Being a dedicated Anglophile as I am, I love to read the magazine called Steaming from England. The parent club is called the National Traction Engine Trust, updated to match the law from National Traction engine Club, which it still was when I visited there in 1972.
The whole structure of things is different. Clubs over there do not normally set up “rallies,” as they call them, but there are exceptions. Often over there, an organizer sets up a location or venue and invites the engines he would like to have attend.
When I was there in ‘72, there was a big show called “Expo Steam,” held at Battersea Park, London. They wanted to have 100 engines but fell short by four; there were 96. Needless to say, it didn’t matter much to one young Pennsylvania enthusiast. I ran up and down the rows snapping pictures and trying to get used to the odd names, like McLaren and Garrett.
Among the differences are, there are many road rollers over there, and some were kept as stand-by units well into the 1950s. As I mentioned, the names are very different. Common names are Fowler, built by John Fowler & Co., of Leeds, England; Burrell, by Charles Burrell & Co., of Thefford; Aveling and Porter, Clayton and Shuttleworth, and Ransome, Sims and Jefferies.
I have two copies of a volume called the Traction Engine Register. It was compiled by John B. True and published by the Southern Counties Historic Vehicles Preservation Trust.
I did a rough count of the engines listed and came up to just over 8,900. I have a note that there are 62 listed on one of the full pages of Aveling and Porter engines. The table of contents lists some 77 makes but, of course, there are several old timers where only one unit survives.
We might think the listing is complete, but last year a Tasker tractor came into the show in Canada, called Steam Era. It was quite fast on its wheels and I was quite taken by it.
I wrote down the serial number and checked the register when I got home and did not find it listed, So I don’t know how it got missed or when it was exported to Canada.
The abbreviations used for types are CE for Merry-go-round center engines, LE for lighting engines or electrical generators, OE for organ engines to make music, PE for portable engines, PLG for ploughing engines, RL for road locomotives (Heavy haulage units) and so forth.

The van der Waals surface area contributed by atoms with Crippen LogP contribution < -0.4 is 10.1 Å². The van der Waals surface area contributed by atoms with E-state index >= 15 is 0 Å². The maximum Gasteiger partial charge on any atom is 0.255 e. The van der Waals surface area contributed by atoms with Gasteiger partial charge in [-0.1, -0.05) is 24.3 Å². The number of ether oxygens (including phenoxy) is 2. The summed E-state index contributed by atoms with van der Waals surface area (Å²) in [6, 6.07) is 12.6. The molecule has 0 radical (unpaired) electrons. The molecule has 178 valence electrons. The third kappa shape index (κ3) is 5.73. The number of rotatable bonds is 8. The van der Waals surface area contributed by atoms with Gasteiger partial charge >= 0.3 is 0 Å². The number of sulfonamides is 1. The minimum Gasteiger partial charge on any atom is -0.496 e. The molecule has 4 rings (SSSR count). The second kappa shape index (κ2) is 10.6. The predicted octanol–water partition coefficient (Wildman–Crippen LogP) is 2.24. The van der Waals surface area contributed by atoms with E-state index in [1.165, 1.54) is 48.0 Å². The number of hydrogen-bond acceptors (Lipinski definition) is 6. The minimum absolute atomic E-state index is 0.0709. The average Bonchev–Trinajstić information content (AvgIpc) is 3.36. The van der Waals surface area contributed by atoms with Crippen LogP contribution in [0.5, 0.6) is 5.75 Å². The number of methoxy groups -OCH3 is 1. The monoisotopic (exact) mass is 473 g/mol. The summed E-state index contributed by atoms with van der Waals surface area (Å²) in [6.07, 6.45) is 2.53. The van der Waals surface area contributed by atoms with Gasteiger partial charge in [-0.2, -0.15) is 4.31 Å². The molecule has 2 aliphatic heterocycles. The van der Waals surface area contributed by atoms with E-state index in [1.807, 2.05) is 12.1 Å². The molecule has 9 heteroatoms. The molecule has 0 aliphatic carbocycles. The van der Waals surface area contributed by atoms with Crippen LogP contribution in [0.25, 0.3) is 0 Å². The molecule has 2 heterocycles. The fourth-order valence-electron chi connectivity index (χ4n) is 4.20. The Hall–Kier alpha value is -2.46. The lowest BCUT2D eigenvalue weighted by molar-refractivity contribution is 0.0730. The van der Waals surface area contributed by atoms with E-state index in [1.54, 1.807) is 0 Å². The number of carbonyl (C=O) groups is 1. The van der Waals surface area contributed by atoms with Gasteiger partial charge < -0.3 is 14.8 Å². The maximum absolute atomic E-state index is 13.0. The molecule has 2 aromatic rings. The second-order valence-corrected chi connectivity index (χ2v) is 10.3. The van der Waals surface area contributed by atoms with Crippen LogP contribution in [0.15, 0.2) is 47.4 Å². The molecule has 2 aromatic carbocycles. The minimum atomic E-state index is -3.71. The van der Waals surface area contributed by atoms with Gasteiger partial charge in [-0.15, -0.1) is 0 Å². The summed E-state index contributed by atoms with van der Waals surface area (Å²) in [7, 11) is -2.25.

Common Lorries are Foden, Sentinel and Yorkshire. There are three or four French engines and a couple American — particularly Buffalo-Pitts and Rumley.
About half of the engines have names of their own and they range widely. For instance, from the Ransomes, Sims & Jefferies page, we see Little Ben, Lizzie McKenna, Island Mor, Lily, The Countryman, Winifred, Chieftan, Lady Diana Sybil, Sarah, Jubilee and Back’us Boy.
This last name was explained to me by the man who assigned it, Mr. Bob Pratt. I had written to Bob after reading an article he sent to The Iron Men Album, in which he explained why drivers of road locomotives preferred to not have a canopy on their engine.
His explanation was that it made his working world dark and dreary and open to the sky was preferable. When I was in England in ‘72, he and his gracious wife, Jean, hosted me at their very nice home called Portway House, in Devon, whence they had retired from their original home in Ipswich.
Jean served me my first leg of lamb dinner in a chilly dining room with plates too hot to touch, which was their style.
A Back’us Boy, or literally, “Back at the house Boy,” was an old-timer in the crew who was semi-retired and left at the house to do some heavy lifting for the ladies doing the cooking.
He had picked up the term through his interest in local history and when he managed to acquire the little Rasomes Tractor, he thought that would be an appropriate name. When I rejoined the trust last month, they graciously sent me both the current fall number, and also the summer issue, which gave me some 100 pages of very interesting reading with which to amuse myself.
It is published quarterly, so there are four issues per year. Shows are not advertised in the magazine, but in an “Approved rally list” published late in the spring.
Another thing very different is the number and distance of road runs. Most of the engines except for a few agricultural units carry a license that makes them road legal and they are quite commonly driven to rallies. This sometimes takes two or three days requiring plans be laid for overnight parking spots and places to pick up water and perhaps lunch and a pint or two of ale. Another different arrangement is that when an engine is once registered, its number goes with it when it is sold, making tracing engines much easier than over here.
Ploughing engines were often built in pairs, with consecutive serial numbers. They are normally the biggest engines to be seen at a rally, mostly built be Fowlers or J&H McLaren — both companies in Leeds.
Each magazine caries some legal notes as they are in the way of faster traffic and various other complications not excluding common market rules and regulations. They also sponsor a Steam Apprentice club to train youngsters and give them some experience off the rally field.
Volunteer members help in this training. The latter part of each issue is a section called Steaming Around. In this issue, some 15 contributors, both individuals and smaller clubs, sent in material, which makes interesting reading, relating engine movements and activities in their areas.
So when you want to read of Burrells, Fowlers, Aveling and Porters engines, pick up a copy of Steaming, and you will have it.
One name I was surprised to see was Babcock and Wilcox, since at that time my uncle, Don Wasstill, was working for B & W locally. As it turns out, the five B&W Rollers came by that name through a corporate buyout of a firm named Green, that had built rollers for many years.
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